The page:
This photograph won a contest to find the ‘ideal Aryan infant’. It was selected by the Nazi Party as front cover of Sonne Ins Haus in 1935. They never realised she was Jewish.

“Well, Hitler was a National Socialist,” I said. “And that’s not a misnomer. I’ve always thought that Socialism is not a political system; it’s a religion. If you follow the true path of Socialism without deviation, it will create a perfect heaven on a perfect earth. That’s bollocks. That’s religion not reality. If you’re a Conservative and someone disagrees with you, then you think: Someone disagrees with me. If you’re a militant Socialist and someone disagrees with you, then you think: They are evil.”

“That’s what we’re talking about,” said Trevor.

“There’s that thing in some universities,” I said: “We are liberals. We are democrats. So we must not have people coming to talk to us if they disagree with what we think.

“It’s astonishing,” said Trevor. “This time last year, someone invited me to talk at Leicester University. He said: I am chairman of the Oxfam Society. I would like you to come and give a speech on the importance of charity. So I said OK.”

“Why did they invite you?” I asked.

“He said: I love listening to you and reading about your philosophical take on life.

“They also wanted me to write something for their student magazine and it was just after Russell Brand had said Don’t vote! when he was on BBC2’s Newsnight.

There is a YouTube clip of Russell Brand’s appearance on Newsnight last year.

“So I wrote this piece explaining my views on charity and they were on the phone to me saying: We’re not sure we can publish this and we’re really worried about you coming to talk to us.

“And I was like: Whaaatt?? You can’t publish my views on charity – about how I have a completely different understanding of charity and how giving money to an organisation is not what I understand as charity. And I was sympathetic to Russell’s idea about not voting.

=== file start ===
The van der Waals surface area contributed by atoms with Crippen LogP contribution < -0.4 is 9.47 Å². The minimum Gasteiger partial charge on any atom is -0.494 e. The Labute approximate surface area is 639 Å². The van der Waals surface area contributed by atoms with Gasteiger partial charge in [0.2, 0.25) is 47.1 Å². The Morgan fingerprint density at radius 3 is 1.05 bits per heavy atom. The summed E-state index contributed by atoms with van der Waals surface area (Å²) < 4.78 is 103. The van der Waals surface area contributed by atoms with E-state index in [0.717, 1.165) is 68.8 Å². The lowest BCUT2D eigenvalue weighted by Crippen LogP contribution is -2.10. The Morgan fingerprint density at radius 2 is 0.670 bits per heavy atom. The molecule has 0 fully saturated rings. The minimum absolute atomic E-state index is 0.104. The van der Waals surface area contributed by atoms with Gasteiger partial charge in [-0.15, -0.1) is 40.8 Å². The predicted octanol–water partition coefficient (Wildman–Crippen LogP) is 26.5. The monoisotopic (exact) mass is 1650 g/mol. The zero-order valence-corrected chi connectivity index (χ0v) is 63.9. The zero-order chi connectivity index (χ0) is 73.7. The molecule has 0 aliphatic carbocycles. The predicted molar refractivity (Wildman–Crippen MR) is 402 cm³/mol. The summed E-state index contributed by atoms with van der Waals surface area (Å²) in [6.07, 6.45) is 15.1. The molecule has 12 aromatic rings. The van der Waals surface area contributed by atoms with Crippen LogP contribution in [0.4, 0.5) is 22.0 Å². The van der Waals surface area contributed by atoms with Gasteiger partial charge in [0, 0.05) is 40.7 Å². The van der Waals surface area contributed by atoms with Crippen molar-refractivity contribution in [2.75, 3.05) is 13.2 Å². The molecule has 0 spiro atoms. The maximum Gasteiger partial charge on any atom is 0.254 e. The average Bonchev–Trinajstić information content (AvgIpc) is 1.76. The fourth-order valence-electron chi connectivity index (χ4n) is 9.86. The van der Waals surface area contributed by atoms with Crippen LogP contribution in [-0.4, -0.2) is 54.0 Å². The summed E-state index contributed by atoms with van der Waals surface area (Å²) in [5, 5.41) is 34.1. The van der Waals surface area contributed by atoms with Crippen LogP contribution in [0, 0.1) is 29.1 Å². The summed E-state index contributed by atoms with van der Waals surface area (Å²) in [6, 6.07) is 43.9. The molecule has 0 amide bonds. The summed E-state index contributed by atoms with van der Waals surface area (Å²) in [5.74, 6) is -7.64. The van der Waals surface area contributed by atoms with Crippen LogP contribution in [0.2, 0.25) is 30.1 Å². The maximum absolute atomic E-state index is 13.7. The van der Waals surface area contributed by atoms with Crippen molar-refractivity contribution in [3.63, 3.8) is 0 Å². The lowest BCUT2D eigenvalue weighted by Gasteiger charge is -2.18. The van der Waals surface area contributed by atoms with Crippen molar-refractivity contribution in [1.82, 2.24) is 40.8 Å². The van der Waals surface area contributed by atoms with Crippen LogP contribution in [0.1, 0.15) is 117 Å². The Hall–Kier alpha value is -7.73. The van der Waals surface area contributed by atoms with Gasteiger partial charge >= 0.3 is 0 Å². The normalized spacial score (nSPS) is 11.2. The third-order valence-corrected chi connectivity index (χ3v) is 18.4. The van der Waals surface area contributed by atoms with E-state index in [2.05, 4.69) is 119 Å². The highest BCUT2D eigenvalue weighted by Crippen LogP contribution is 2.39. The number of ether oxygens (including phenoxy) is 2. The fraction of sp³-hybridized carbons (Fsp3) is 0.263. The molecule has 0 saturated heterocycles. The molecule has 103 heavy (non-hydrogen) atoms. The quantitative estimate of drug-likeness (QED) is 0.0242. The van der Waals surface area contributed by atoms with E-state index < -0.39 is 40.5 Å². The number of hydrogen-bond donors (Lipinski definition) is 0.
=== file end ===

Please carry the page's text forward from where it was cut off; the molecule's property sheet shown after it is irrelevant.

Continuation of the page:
“And they changed the wording of my piece. They edited bits out to make it sound like I was in favour of charity. They sent it to me and said: This is what we are going to publish. Is it alright?

How would that be alright? I told them. You have made me say Vote! when I did not say that; it was a complicated thing. And I am actually against organised charity. 

Yeah, they said, we’re really worried about what you’re gonna say.

Well, I asked them, why have you booked me? I even said it in the article. I said I didn’t know why I had been booked to talk about charity.”

“Did they keep the booking?” I asked.

“Yes,” said Trevor.

“How did it go?”

Trevor Lock may go to a variety of counties in South America

Trevor Lock talked to me at Soho Theatre earlier this week

“It went fine. There was one clever know-it-all trying to make me defend Russell Brand’s point of view, which I don’t fully share. But what was amazing was that this was a university unable to hear… I don’t think I’m known as being Right Wing; I don’t think my opinions are particularly Right Wing… I was just saying: This is what I think charity is.”

“And did they print your piece?” I asked.

“In the end,” said Trevor. “But it took me a long long time and I had to accuse… well, two of them got very angry.”

“They printed your original version?”

“Yes. Because I told them: You have to put THIS back in. Then they said: It’s too long…. I thought: Don’t tell brazen lies to me! You are telling me you have had to edit the article to make it sound the opposite of what I said because my article was too long??

“If they disagreed with your views,” I said, “all they had to do was commission someone with opposite views to write a counterbalancing article and then it would be an interesting debate.”

“This is the thing,” said Trevor. “When I went to university, it was about hearing and talking about ideas. I am 40 years old and here are young lads in theirs 20s who should be debating interesting thoughts. But they are frightened to hear my thoughts. It’s almost like being in Nineteen Eighty-Four.”

Welcome to 1984 Doublethink “The purpose of Newspeak was not only to provide a medium of expression for the world-view and mental habits proper to the devotees of Ingsoc, but to make all other modes of thought impossible.” Welcome to the Big Brother House.

“The purpose of Newspeak was not only to provide a medium of expression for the world-view and mental habits proper to the devotees of Ingsoc, but to make all other modes of thought impossible”… Welcome to the Big Brother House.

I said: “Whenever wankers use the phrase ‘positive discrimination’ I think Have they not read about Doublethink in Nineteen Eighty-Four? Positive discrimination is discrimination.”

Trevor said: “What I have taken away from reading Facebook in this last week about Andrew Lawrence and Dapper Laughs is that Hitler could have happened here.”

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Filed under Censorship, Charity, Politics